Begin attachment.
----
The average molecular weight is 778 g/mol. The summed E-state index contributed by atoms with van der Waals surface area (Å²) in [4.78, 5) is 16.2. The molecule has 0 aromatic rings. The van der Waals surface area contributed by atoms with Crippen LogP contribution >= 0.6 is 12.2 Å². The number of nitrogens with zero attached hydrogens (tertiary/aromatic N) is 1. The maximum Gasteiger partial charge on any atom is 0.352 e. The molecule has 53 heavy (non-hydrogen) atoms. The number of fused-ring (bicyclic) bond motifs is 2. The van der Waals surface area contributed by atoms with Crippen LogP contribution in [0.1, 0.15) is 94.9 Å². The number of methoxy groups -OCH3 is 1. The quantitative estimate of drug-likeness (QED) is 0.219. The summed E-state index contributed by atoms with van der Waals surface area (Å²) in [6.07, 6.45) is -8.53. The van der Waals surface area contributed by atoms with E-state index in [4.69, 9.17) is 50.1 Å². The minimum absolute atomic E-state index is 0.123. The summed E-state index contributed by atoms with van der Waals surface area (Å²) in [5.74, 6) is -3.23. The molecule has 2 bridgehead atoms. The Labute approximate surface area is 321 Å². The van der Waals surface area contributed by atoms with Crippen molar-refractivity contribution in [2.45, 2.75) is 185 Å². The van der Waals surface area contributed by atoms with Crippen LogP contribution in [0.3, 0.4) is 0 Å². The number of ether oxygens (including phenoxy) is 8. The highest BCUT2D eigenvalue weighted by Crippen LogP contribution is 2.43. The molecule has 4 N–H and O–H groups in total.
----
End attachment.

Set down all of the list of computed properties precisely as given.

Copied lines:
The average molecular weight is 778 g/mol. The summed E-state index contributed by atoms with van der Waals surface area (Å²) in [4.78, 5) is 16.2. The molecule has 0 aromatic rings. The van der Waals surface area contributed by atoms with Crippen LogP contribution >= 0.6 is 12.2 Å². The number of nitrogens with zero attached hydrogens (tertiary/aromatic N) is 1. The maximum Gasteiger partial charge on any atom is 0.352 e. The molecule has 53 heavy (non-hydrogen) atoms. The number of fused-ring (bicyclic) bond motifs is 2. The van der Waals surface area contributed by atoms with Crippen LogP contribution in [0.1, 0.15) is 94.9 Å². The number of methoxy groups -OCH3 is 1. The quantitative estimate of drug-likeness (QED) is 0.219. The summed E-state index contributed by atoms with van der Waals surface area (Å²) in [6.07, 6.45) is -8.53. The van der Waals surface area contributed by atoms with E-state index in [4.69, 9.17) is 50.1 Å². The minimum absolute atomic E-state index is 0.123. The summed E-state index contributed by atoms with van der Waals surface area (Å²) in [5.74, 6) is -3.23. The molecule has 2 bridgehead atoms. The Labute approximate surface area is 321 Å². The van der Waals surface area contributed by atoms with Crippen molar-refractivity contribution in [2.45, 2.75) is 185 Å². The van der Waals surface area contributed by atoms with Crippen LogP contribution in [0.3, 0.4) is 0 Å². The number of ether oxygens (including phenoxy) is 8. The highest BCUT2D eigenvalue weighted by Crippen LogP contribution is 2.43. The molecule has 4 N–H and O–H groups in total.